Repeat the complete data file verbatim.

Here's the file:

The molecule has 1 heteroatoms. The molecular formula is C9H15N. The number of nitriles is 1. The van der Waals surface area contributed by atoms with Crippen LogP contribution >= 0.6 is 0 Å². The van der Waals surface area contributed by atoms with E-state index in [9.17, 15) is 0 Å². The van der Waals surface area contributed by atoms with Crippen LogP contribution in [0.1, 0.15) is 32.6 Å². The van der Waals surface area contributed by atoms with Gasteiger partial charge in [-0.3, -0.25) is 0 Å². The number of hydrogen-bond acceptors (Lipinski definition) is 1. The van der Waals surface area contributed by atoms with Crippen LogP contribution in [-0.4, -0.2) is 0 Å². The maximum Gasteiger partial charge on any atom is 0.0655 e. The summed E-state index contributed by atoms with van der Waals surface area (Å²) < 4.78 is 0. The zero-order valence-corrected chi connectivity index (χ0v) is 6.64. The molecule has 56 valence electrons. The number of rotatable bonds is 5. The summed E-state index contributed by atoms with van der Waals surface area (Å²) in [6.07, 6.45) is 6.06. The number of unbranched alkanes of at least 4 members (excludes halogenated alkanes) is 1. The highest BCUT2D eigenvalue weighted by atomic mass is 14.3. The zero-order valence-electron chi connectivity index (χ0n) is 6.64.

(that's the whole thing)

The molecule has 1 heteroatoms. The molecular formula is C9H15N. The number of nitriles is 1. The van der Waals surface area contributed by atoms with Crippen LogP contribution >= 0.6 is 0 Å². The van der Waals surface area contributed by atoms with E-state index in [9.17, 15) is 0 Å². The van der Waals surface area contributed by atoms with Crippen LogP contribution in [0.1, 0.15) is 32.6 Å². The van der Waals surface area contributed by atoms with Gasteiger partial charge in [-0.3, -0.25) is 0 Å². The number of hydrogen-bond acceptors (Lipinski definition) is 1. The van der Waals surface area contributed by atoms with Crippen LogP contribution in [-0.4, -0.2) is 0 Å². The maximum Gasteiger partial charge on any atom is 0.0655 e. The summed E-state index contributed by atoms with van der Waals surface area (Å²) < 4.78 is 0. The zero-order valence-corrected chi connectivity index (χ0v) is 6.64. The molecule has 56 valence electrons. The number of rotatable bonds is 5. The summed E-state index contributed by atoms with van der Waals surface area (Å²) in [6.07, 6.45) is 6.06. The number of unbranched alkanes of at least 4 members (excludes halogenated alkanes) is 1. The highest BCUT2D eigenvalue weighted by atomic mass is 14.3. The zero-order valence-electron chi connectivity index (χ0n) is 6.64.